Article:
This Japanese Super-Torpedo Was the Hypersonic Weapon of World War II

    Michael Peck

    Security,

    When U.S. Navy warships began exploding in the middle of the night, America realized it had a problem.

    Which should remind us to be skeptical of “game-changing” weapons such as Chinese and Russian hypersonic missiles. It is not enough to claim that ship-killer missiles will wipe out the U.S. Navy. We must ask under what conditions these weapons will be effective. Do they require satellite guidance that can’t be jammed, sensors that can’t be decoyed, or missiles that can’t be shot down? As the world moves further into the twenty-first century, it may turn out that new forms of warfare—cyber, stealth, lasers—will end up leaving the anti-ship missile as a powerful but dated weapon.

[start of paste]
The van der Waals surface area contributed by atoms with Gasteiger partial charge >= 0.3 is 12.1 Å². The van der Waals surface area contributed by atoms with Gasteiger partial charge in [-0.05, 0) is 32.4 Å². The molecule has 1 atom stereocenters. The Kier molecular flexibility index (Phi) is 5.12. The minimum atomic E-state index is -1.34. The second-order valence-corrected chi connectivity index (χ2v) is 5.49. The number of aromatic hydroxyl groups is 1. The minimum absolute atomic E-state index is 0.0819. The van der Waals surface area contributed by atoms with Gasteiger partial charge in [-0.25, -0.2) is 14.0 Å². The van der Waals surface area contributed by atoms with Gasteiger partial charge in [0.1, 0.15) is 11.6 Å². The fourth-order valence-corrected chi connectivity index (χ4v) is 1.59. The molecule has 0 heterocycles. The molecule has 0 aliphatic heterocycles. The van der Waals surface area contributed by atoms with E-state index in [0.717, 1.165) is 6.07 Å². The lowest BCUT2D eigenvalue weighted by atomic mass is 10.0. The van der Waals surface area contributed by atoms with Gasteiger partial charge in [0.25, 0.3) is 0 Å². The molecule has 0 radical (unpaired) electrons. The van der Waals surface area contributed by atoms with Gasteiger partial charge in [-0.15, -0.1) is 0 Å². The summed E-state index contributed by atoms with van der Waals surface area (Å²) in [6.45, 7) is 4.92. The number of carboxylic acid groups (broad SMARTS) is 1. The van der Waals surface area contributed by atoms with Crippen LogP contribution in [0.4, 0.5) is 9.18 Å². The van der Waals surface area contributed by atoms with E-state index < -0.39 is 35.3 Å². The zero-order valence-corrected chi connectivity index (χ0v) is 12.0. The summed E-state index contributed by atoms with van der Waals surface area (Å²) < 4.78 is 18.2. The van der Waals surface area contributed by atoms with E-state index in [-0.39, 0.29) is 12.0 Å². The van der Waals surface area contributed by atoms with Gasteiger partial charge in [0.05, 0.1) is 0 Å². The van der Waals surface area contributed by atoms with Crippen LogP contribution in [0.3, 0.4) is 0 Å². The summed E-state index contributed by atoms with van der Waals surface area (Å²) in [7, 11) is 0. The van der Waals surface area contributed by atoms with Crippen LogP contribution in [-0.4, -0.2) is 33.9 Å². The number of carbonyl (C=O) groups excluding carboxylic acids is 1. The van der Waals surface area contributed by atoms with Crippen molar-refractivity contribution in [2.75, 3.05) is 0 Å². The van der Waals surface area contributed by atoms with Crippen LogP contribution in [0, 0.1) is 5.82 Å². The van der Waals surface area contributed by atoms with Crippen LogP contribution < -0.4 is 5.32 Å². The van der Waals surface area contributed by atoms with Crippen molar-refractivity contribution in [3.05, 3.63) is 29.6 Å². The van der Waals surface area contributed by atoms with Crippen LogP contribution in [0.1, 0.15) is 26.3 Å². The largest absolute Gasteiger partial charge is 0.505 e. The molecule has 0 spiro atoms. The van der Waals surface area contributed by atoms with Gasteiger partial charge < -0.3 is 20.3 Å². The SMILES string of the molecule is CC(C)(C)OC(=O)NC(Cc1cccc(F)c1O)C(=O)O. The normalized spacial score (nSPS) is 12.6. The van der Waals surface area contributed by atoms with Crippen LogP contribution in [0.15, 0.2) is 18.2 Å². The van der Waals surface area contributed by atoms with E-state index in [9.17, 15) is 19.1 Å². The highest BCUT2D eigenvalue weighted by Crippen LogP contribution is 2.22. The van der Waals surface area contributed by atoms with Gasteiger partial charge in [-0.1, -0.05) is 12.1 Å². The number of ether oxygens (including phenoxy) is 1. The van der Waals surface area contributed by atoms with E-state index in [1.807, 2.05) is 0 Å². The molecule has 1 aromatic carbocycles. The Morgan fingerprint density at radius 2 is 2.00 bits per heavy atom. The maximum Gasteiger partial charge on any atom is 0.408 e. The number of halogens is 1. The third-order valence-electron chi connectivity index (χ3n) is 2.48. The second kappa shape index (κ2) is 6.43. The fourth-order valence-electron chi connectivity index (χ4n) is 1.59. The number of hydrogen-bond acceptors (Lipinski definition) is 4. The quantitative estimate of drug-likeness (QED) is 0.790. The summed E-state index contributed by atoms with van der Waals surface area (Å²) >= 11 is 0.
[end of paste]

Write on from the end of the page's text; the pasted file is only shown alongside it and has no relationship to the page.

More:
When U.S. Navy warships began exploding in the middle of the night, America realized it had a problem.

    In the autumn of 1942, Guadalcanal, in the Solomon Islands near Australia, became the focal point of the Pacific War. For six months, U.S. and Japanese forces savagely battled on land, air, and sea to determine who would control the island and its strategic airfield.

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    For the U.S. Navy, which had belittled the Japanese as incompetent, Guadalcanal came as a shock. The disaster at Pearl Harbor could be explained by surprise and treachery, but the Navy left two dozen warships in “Ironbottom Sound” off Guadalcanal.

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